At that moment I heard my mother calling me. When she arrived I was soaked and shivering and Cucumber was nowhere to be found. Mum took me home and put me to bed.
I lay watching the rain outside my window wondering if I would ever see that strange little girl again.
The next day I was too poorly for school. Mum gave me medicine and told me to rest. As I slept, I dreamed that Cucumber was peering through the glass at me – I let her in, but my throat hurt so badly I couldn't say anything.
She brought me little white flowers and a stripy snail. She held my hand, and her hands felt warm and dry. Then she took the lily pad off her head and placed it on mine.
When I woke up my cold had gone, and there was something wet on the pillow...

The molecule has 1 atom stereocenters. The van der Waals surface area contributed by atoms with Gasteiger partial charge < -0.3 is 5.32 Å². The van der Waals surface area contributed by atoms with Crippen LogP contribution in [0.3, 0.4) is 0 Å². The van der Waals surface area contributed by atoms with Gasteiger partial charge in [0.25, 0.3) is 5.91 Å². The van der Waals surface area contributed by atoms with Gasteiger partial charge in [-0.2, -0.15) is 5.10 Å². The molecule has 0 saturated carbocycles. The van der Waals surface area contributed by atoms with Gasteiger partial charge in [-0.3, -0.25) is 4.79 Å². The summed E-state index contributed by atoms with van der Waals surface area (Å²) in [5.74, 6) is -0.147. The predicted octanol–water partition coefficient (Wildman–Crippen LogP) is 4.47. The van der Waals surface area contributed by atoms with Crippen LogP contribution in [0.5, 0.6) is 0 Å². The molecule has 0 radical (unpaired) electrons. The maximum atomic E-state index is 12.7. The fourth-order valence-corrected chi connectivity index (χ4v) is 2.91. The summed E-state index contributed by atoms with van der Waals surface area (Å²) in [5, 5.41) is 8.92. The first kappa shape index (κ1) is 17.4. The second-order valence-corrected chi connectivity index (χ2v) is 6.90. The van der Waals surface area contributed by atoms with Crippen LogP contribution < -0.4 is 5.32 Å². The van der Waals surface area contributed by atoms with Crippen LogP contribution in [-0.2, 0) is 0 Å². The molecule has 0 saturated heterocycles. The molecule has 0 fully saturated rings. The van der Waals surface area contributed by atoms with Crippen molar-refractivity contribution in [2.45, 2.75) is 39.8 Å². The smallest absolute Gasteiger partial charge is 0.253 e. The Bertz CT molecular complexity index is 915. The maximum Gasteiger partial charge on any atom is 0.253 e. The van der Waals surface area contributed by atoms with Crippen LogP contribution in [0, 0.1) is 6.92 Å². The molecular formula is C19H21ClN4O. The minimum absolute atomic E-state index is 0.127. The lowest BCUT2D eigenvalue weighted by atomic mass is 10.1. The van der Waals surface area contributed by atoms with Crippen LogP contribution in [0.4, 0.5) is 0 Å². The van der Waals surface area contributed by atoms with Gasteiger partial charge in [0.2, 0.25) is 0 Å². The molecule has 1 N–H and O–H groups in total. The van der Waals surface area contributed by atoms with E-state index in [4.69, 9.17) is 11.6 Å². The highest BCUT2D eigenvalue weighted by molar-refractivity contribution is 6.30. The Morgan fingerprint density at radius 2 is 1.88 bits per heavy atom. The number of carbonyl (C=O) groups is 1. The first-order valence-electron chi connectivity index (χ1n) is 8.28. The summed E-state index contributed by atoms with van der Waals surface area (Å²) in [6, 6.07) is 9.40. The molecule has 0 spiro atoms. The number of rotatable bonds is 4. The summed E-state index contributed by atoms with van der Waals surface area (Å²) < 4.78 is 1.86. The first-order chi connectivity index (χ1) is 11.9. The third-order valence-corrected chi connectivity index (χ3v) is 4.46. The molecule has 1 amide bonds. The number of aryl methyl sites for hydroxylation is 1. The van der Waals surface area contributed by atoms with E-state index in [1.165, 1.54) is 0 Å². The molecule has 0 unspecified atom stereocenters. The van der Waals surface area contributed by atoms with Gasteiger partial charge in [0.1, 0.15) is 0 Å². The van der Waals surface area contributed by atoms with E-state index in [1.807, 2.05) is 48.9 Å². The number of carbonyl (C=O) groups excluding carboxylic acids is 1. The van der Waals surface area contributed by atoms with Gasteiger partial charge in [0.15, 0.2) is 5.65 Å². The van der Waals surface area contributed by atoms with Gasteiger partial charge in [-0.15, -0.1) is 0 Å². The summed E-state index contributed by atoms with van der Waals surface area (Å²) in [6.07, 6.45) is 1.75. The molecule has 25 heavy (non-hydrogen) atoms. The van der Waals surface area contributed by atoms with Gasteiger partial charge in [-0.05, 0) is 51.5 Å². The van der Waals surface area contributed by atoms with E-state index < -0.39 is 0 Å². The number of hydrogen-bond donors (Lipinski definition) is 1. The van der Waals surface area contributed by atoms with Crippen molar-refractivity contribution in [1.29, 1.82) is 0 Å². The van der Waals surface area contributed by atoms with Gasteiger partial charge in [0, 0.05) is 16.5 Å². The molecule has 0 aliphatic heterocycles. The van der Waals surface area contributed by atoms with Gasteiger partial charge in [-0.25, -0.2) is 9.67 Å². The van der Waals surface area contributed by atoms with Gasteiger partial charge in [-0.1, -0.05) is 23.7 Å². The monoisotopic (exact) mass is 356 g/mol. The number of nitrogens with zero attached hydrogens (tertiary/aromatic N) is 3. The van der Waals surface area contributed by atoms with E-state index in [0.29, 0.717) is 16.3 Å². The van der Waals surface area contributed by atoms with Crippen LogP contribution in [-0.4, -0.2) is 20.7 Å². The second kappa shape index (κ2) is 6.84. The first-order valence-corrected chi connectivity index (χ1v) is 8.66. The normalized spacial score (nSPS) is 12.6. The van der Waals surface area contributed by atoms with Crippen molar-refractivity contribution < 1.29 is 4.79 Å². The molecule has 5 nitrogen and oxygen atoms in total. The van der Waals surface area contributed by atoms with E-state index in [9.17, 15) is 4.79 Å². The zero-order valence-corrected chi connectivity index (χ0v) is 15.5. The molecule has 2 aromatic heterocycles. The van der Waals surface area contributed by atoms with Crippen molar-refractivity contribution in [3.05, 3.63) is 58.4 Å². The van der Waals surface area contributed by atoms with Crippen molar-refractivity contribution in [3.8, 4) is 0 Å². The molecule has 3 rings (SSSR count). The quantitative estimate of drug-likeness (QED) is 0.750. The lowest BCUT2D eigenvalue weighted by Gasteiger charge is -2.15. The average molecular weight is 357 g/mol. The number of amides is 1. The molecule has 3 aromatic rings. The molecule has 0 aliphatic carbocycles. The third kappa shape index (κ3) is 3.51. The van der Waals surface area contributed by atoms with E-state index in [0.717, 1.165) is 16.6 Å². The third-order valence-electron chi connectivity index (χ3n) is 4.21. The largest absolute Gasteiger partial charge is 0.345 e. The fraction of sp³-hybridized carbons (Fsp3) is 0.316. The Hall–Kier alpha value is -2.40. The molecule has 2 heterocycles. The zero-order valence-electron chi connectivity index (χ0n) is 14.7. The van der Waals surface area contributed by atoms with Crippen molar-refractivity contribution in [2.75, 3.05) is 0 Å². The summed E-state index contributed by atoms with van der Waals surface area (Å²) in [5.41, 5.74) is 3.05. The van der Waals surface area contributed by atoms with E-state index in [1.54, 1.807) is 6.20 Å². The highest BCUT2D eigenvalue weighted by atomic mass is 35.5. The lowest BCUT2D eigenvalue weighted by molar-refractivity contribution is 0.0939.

Why, Cucumber’s hat! And on the windowsill I found the bunch of flowers and the snail in its stripy shell. She must have come to visit after all.
It had rained so much overnight that the streets completely flooded, people were paddling about in canoes and eating picnics on the rooftops.
Mum couldn't believe I’d recovered so suddenly, and told me to stay in bed while she was busy downstairs. Of course, I didn't mention Cucumber.
I waited impatiently until night-time, certain that she would come back again. Out in the garden the Moon floated on the surface of the water like a giant fishing lure.
Cucumber’s eyes made the Moon look square.